“Vanderbilt was the first school I considered after deciding to leave Oregon,” he said. “It was one of my top-three schools during my initial recruitment in high school. Defense wins championships, so having a head coach like Coach Mason with that background was attractive for me. I’m excited to get going.”
Northwestern claims they have the best home schedule in the country for the upcoming 2018 season and they have a pretty good case with Duke, Akron, Michigan, Nebraska, Wisconsin and Notre Dame all coming to Ryan Field. Based on the latest moves on their future schedules however, that good run of big names doesn’t quite continue.
The school announced a slew of new games in the coming years on Wednesday, including a pair of home-and-homes with AAC and CUSA opponents. First up is a date with Tulane in Evanston on Sept. 12, 2020, followed by a return game in New Orleans on Aug. 30, 2025. As a result of that first game against the Green Wave, the Wildcats had to move their previously scheduled contest against Central Michigan from Sept. 12 to Sept. 19 in 2020 (also at home).
Another school in the South was also added to the NU docket with a second home-and-home series with Rice way out in the future. The pair will play in Houston on Sept. 8, 2029, while the return game at Ryan Field is set for Sept. 6… 2031. Yeah, 2031. The two teams will also meet in 2024 and 2025.
A single home game against FCS power South Dakota State was also announced by Northwestern and will be played on Sept. 12, 2026.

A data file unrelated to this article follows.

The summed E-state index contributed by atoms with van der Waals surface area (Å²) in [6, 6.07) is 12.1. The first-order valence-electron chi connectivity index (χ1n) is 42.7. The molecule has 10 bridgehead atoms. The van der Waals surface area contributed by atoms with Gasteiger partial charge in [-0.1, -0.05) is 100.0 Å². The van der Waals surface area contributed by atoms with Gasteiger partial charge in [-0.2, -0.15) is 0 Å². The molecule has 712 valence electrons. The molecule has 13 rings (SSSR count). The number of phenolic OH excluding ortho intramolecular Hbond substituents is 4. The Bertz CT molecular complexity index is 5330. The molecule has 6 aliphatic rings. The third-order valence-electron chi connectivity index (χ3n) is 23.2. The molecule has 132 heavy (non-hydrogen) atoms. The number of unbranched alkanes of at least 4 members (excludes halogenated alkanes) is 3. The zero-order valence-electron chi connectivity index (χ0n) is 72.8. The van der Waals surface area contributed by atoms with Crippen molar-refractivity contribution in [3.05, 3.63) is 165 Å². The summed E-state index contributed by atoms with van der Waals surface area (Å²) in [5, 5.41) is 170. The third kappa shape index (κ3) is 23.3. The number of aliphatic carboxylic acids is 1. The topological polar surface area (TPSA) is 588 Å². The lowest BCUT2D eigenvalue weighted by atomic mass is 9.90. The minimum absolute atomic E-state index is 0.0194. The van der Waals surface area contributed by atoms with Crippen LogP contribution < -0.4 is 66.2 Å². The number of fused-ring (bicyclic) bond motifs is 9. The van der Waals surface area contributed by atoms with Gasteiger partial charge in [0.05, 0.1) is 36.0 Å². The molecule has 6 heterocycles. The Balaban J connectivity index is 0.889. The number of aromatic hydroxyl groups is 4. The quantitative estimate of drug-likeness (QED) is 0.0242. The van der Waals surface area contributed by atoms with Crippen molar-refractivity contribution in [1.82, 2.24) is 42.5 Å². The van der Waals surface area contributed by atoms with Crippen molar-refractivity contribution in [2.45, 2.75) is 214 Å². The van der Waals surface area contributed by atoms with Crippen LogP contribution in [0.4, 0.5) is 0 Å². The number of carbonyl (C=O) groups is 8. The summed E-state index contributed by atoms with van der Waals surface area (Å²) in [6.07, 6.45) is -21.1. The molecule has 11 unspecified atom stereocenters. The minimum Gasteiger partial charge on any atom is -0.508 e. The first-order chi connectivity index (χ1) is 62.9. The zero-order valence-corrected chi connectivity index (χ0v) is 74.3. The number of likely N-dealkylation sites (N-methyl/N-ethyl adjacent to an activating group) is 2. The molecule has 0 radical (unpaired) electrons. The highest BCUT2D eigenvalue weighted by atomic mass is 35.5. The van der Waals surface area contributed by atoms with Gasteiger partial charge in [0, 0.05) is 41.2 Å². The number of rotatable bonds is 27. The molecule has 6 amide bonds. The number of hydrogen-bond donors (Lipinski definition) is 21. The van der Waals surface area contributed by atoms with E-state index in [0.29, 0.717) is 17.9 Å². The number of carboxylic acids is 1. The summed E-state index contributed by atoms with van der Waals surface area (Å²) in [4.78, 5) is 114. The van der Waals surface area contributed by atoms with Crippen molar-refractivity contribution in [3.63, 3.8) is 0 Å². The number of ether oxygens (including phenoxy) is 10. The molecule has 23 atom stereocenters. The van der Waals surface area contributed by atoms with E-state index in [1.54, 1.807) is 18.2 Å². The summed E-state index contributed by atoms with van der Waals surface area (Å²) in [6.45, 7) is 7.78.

The moves mean the Wildcats’ non-conference slate is pretty much set in 2019 (at Stanford, vs. UNLV and UMass), 2022 (vs. Duke, Miami (OH) and Southern Illinois) and 2024 (vs. Duke, Miami (OH) and Rice). The games announced Wednesday fill in some of the holes left in other years but outside of the trip to the Farm next season and a home-and-home with Colorado in 2026/27, there’s not a ton to write home about.
At least Northwestern will always have that 2018 home schedule to point to.
The biggest issue the NCAA is tackling at the moment is an easy one to pick out: transfers. Coaches have chimed in about potential changes and new rules have been enacted but even as we approach the Media Days portion of the calendar next month, transfer talk has been one of the hot topics across all major sports at the collegiate level.
Perhaps that interest is one reason why the NCAA released a new study this week looking into the numbers of one particular category of players: graduate transfers. While the number of actual graduate transfers remains relatively low (about 1% of the total number of student-athletes), the number itself continues to skyrocket year-by-year as more and more players take advantage of rules that allow them to graduate and play immediately at their next school.